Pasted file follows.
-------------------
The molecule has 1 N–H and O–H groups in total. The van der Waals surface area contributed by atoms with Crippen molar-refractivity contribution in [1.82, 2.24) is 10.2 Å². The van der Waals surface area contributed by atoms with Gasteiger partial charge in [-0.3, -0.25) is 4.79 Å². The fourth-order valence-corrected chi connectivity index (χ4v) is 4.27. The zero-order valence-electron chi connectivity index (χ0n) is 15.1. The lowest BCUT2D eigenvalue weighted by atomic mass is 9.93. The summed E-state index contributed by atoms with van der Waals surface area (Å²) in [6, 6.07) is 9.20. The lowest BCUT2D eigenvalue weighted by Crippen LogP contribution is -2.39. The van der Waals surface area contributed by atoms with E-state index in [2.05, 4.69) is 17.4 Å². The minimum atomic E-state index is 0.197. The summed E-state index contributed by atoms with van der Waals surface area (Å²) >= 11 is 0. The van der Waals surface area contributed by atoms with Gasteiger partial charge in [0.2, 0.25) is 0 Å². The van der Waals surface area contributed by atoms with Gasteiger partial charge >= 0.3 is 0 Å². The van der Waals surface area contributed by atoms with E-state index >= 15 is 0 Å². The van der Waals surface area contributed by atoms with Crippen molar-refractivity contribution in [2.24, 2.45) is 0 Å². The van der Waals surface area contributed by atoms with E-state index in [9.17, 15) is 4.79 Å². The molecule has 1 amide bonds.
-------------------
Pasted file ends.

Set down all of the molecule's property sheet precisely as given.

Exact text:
The molecule has 1 N–H and O–H groups in total. The van der Waals surface area contributed by atoms with Crippen molar-refractivity contribution in [1.82, 2.24) is 10.2 Å². The van der Waals surface area contributed by atoms with Gasteiger partial charge in [-0.3, -0.25) is 4.79 Å². The fourth-order valence-corrected chi connectivity index (χ4v) is 4.27. The zero-order valence-electron chi connectivity index (χ0n) is 15.1. The lowest BCUT2D eigenvalue weighted by atomic mass is 9.93. The summed E-state index contributed by atoms with van der Waals surface area (Å²) in [6, 6.07) is 9.20. The lowest BCUT2D eigenvalue weighted by Crippen LogP contribution is -2.39. The van der Waals surface area contributed by atoms with E-state index in [2.05, 4.69) is 17.4 Å². The minimum atomic E-state index is 0.197. The summed E-state index contributed by atoms with van der Waals surface area (Å²) >= 11 is 0. The van der Waals surface area contributed by atoms with Gasteiger partial charge in [0.2, 0.25) is 0 Å². The van der Waals surface area contributed by atoms with Gasteiger partial charge >= 0.3 is 0 Å². The van der Waals surface area contributed by atoms with E-state index >= 15 is 0 Å². The van der Waals surface area contributed by atoms with Crippen molar-refractivity contribution in [2.24, 2.45) is 0 Å². The van der Waals surface area contributed by atoms with E-state index in [9.17, 15) is 4.79 Å². The molecule has 1 amide bonds.